Operation Jericho Part One – The Bombing of Amiens Prison

Blown Periphery, Going Postal

 

FEBRUARY 18th, 1944
EMERGENCY FORM “B” (Copy)
HNO T 140 A/F
UGI T 11 GROUP
V GPB GPB 5/18 ‘O’ FORM ‘B’

FROM 2 GROUP 180940A
TO 140 WING/AIRFIELD
INFO 11 GROUP, HQ T A F MAIN, HQ A D G B, HQ A E A F
SECRET QQX BT

AO,241 18th Feb.
Information: Mosquitos of 140 Airfield are to attack the prison at AMIENS in an attempt to assist 120  prisoners to escape. These prisoners are French patriots condemned to death for assisting the Allies.  This air attack is only part of the plan as other assistance will be at hand at the time.
Date and Time: 18th February, 1944.
Zero 1200 hours.
Route: Base – LITTLEHAMPTON – Via appropriate lattice to TOCQUEVILLE – SENARPONT – BOURDON – One mile  South DOULLENS – BOUZINCOURT – 2 miles west south west ALBERT – Target – Turn right – ST. SAVEUR –  SENARPONT – TOCQUEVILLE – HASTINGS – Base.
Bomb Load: 2 x 500lb M C Mk.IV fused T.D. 11 secs.
2 x 500lb S A P fused T.D. 11 secs.
Method of Attack: All aircraft to attack at low level.
1st Attack: Six Mosquitos as detailed by O.C. 140 Airfield.
Intention: To break the outer wall in at least two places.
Method: Leading three aircraft to attack eastern wall using main road as lead in. Second section of  three aircraft when ten miles from target will break away to the right at sufficient height to allow  them to watch leading three aircraft and then attack northern wall on a North-South run, immediately  following the explosion of the bombs of the leading section.
Timing: Attacks to be made at Zero hours.
2nd Attack: Six Mosquitos as detailed by O.C. 140 Airfield.
Intention: To bomb the main prison buildings.
Method: Leading three aircraft to attack south eastern end of main building and second section of  three aircraft to attack the north western end of building. Attacks to be carried out in a similar  manner to first attack above.
Timing: Attack to be made at Zero plus 3 mins.
3rd Attack: Six Mosquitos as detailed by O.C. 140 Airfield.
Intention: This force is a reserve, and will approach the target as in the previous two attacks, one  section from east and one from north, but will only bomb if it is seen that one of the previous  attacks has failed.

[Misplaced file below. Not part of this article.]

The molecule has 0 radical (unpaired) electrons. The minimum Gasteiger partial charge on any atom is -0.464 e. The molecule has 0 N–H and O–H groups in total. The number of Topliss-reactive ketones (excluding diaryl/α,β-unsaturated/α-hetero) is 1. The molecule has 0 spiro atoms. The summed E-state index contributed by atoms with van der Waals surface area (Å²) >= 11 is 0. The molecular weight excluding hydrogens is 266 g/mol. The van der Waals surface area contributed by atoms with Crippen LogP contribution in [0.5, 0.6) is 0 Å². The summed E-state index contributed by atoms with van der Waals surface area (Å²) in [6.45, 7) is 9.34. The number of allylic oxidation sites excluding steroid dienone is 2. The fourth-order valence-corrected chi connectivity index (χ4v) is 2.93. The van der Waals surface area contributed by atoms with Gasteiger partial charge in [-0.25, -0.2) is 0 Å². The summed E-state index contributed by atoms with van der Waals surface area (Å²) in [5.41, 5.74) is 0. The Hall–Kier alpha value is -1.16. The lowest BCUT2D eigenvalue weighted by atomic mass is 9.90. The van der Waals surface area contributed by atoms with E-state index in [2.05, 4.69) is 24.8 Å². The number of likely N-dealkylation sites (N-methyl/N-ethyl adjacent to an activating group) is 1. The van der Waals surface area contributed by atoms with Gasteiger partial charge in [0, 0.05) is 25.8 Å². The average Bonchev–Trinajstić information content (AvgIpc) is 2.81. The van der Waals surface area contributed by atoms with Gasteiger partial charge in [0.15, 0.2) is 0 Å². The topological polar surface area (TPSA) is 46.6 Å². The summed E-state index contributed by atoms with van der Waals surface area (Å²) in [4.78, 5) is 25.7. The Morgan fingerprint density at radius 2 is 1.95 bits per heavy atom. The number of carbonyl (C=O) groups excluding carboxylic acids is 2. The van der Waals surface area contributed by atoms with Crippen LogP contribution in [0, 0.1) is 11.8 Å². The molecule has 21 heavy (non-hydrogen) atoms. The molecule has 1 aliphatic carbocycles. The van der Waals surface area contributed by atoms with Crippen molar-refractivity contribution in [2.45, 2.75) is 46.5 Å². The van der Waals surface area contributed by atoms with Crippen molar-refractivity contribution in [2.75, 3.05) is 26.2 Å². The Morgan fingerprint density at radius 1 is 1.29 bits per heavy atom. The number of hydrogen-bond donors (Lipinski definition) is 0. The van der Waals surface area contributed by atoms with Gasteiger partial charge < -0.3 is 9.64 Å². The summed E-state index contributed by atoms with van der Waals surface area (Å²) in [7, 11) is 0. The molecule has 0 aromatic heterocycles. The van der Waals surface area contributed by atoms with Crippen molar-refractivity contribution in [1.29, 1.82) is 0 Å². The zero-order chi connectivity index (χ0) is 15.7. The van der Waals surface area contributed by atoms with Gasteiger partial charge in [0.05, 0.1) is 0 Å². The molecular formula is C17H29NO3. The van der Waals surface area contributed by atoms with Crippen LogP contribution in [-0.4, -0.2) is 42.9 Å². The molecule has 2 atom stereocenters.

Method: As in 1st attack. Target will be decided by leader on approach.
Timing: Attack to be made at Zero plus 13 mins.
Fighter Support: Each formation of six Mosquitos will have one squadron of Typhoons as close escort.  Fighters will rendezvous with Mosquitos as follows:-
1st Attack: 1 mile east of LITTLEHAMPTON at Zero minus 45 mins.
2nd Attack: 1 mile west of LITTLEHAMPTON at Zero minus 42 mins.
3rd Attack: LITTLEHAMPTON at Zero minus 32 mins.
Signals:
1st Attack: Bomber call sign: D Y P E G.
Ground control call sign: A I L S O M E on 2 Group guard 1.
Bomber leader may call escort direct in emergency on 11 Group guard 1.
2nd Attack: Bomber call sign: C A N O N.
Ground control call sign: B E L L F I E L D on 2 Group guard 1.
Bomber leader may call escort direct in emergency on 11 Group guard 1.
3rd Attack: Bomber call sign: B U C K S H O T.
Ground control call sign: G R E E N S H I P on 2 Group guard 1.
Bomber leader may call escort direct in emergency on 11 Group guard 1.
Fighter call sign: D U N L O P.
General: Emergency homing to FRISTON on 2 Group guard.
A.S.R. on 2 Group guard.
Special V.H.F. codeword: RENOVATE.
Notes: (1) Following each attack sections of three aircraft of each formation are to endeavour to  regain close company as soon as possible.
BT 180940A.
XS
BARON AS FOR K WITH R +

On Friday the 18th February 1944, Raymond Vivant was preparing for lunch in his cell in Amiens  prison.  He was the Sub-Prefect of Abbeville and had been arrested by the Gestapo on 12th February  1944, for suspected Resistance activities.  He heard the drone of aircraft engines, then there was a huge explosion that rocked walls of the prison and he was engulfed with smoke and dust.  There were  further explosions, the wall on the left side of his cell split open and as the dust settled, Vivant  saw that his cell door had been blown open.  Outside of his cell the corridor and opposing wing was  gone and only a heap of smoking rubble remained.  Beyond the debris he saw the snow-covered open  countryside, through a breach in the outer walls.  Along with 258 other prisoners, Vivant ran for his  life.